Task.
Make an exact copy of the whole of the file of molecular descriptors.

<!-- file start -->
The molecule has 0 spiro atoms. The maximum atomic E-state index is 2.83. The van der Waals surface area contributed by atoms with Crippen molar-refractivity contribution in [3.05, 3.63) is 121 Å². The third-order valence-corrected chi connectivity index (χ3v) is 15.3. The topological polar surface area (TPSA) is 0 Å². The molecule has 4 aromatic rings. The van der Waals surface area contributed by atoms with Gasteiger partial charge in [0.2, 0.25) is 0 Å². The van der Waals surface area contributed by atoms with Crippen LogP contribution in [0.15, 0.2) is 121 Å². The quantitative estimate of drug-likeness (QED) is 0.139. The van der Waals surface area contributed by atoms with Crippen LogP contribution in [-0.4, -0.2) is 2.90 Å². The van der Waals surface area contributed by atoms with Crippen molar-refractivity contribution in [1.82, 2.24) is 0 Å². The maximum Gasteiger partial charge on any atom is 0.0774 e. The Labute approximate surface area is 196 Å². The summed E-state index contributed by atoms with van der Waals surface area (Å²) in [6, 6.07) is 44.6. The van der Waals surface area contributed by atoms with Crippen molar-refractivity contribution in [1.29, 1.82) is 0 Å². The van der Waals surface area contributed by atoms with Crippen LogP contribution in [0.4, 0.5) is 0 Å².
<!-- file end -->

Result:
The molecule has 0 spiro atoms. The maximum atomic E-state index is 2.83. The van der Waals surface area contributed by atoms with Crippen molar-refractivity contribution in [3.05, 3.63) is 121 Å². The third-order valence-corrected chi connectivity index (χ3v) is 15.3. The topological polar surface area (TPSA) is 0 Å². The molecule has 4 aromatic rings. The van der Waals surface area contributed by atoms with Gasteiger partial charge in [0.2, 0.25) is 0 Å². The van der Waals surface area contributed by atoms with Crippen LogP contribution in [0.15, 0.2) is 121 Å². The quantitative estimate of drug-likeness (QED) is 0.139. The van der Waals surface area contributed by atoms with Crippen LogP contribution in [-0.4, -0.2) is 2.90 Å². The van der Waals surface area contributed by atoms with Crippen molar-refractivity contribution in [1.82, 2.24) is 0 Å². The maximum Gasteiger partial charge on any atom is 0.0774 e. The Labute approximate surface area is 196 Å². The summed E-state index contributed by atoms with van der Waals surface area (Å²) in [6, 6.07) is 44.6. The van der Waals surface area contributed by atoms with Crippen molar-refractivity contribution in [1.29, 1.82) is 0 Å². The van der Waals surface area contributed by atoms with Crippen LogP contribution in [0.4, 0.5) is 0 Å².